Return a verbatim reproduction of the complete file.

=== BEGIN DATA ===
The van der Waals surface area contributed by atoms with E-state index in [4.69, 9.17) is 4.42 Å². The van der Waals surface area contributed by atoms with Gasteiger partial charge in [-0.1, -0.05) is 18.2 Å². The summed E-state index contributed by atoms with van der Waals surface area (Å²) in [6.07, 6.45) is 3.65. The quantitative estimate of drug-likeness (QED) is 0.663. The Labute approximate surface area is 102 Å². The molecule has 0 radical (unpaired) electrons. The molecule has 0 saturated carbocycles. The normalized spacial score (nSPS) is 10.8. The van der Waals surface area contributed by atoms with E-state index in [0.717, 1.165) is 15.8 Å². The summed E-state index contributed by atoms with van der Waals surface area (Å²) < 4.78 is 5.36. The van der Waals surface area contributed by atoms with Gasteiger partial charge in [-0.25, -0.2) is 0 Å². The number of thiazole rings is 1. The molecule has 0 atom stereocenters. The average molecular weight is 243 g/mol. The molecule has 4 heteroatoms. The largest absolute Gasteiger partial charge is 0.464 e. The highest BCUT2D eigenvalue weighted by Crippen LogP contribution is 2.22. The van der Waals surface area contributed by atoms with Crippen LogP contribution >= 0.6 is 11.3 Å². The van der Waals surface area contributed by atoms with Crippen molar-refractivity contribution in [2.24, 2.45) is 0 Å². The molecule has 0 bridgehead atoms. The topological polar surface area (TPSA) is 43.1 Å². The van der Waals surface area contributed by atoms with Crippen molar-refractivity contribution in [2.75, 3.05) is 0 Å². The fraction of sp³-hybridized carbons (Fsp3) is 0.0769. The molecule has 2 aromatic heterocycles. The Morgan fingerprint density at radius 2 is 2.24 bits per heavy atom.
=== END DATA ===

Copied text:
The van der Waals surface area contributed by atoms with E-state index in [4.69, 9.17) is 4.42 Å². The van der Waals surface area contributed by atoms with Gasteiger partial charge in [-0.1, -0.05) is 18.2 Å². The summed E-state index contributed by atoms with van der Waals surface area (Å²) in [6.07, 6.45) is 3.65. The quantitative estimate of drug-likeness (QED) is 0.663. The Labute approximate surface area is 102 Å². The molecule has 0 radical (unpaired) electrons. The molecule has 0 saturated carbocycles. The normalized spacial score (nSPS) is 10.8. The van der Waals surface area contributed by atoms with E-state index in [0.717, 1.165) is 15.8 Å². The summed E-state index contributed by atoms with van der Waals surface area (Å²) < 4.78 is 5.36. The van der Waals surface area contributed by atoms with Gasteiger partial charge in [-0.25, -0.2) is 0 Å². The number of thiazole rings is 1. The molecule has 0 atom stereocenters. The average molecular weight is 243 g/mol. The molecule has 4 heteroatoms. The largest absolute Gasteiger partial charge is 0.464 e. The highest BCUT2D eigenvalue weighted by Crippen LogP contribution is 2.22. The van der Waals surface area contributed by atoms with Crippen LogP contribution >= 0.6 is 11.3 Å². The van der Waals surface area contributed by atoms with Crippen molar-refractivity contribution in [2.24, 2.45) is 0 Å². The molecule has 0 bridgehead atoms. The topological polar surface area (TPSA) is 43.1 Å². The van der Waals surface area contributed by atoms with Crippen molar-refractivity contribution in [2.75, 3.05) is 0 Å². The fraction of sp³-hybridized carbons (Fsp3) is 0.0769. The molecule has 2 aromatic heterocycles. The Morgan fingerprint density at radius 2 is 2.24 bits per heavy atom.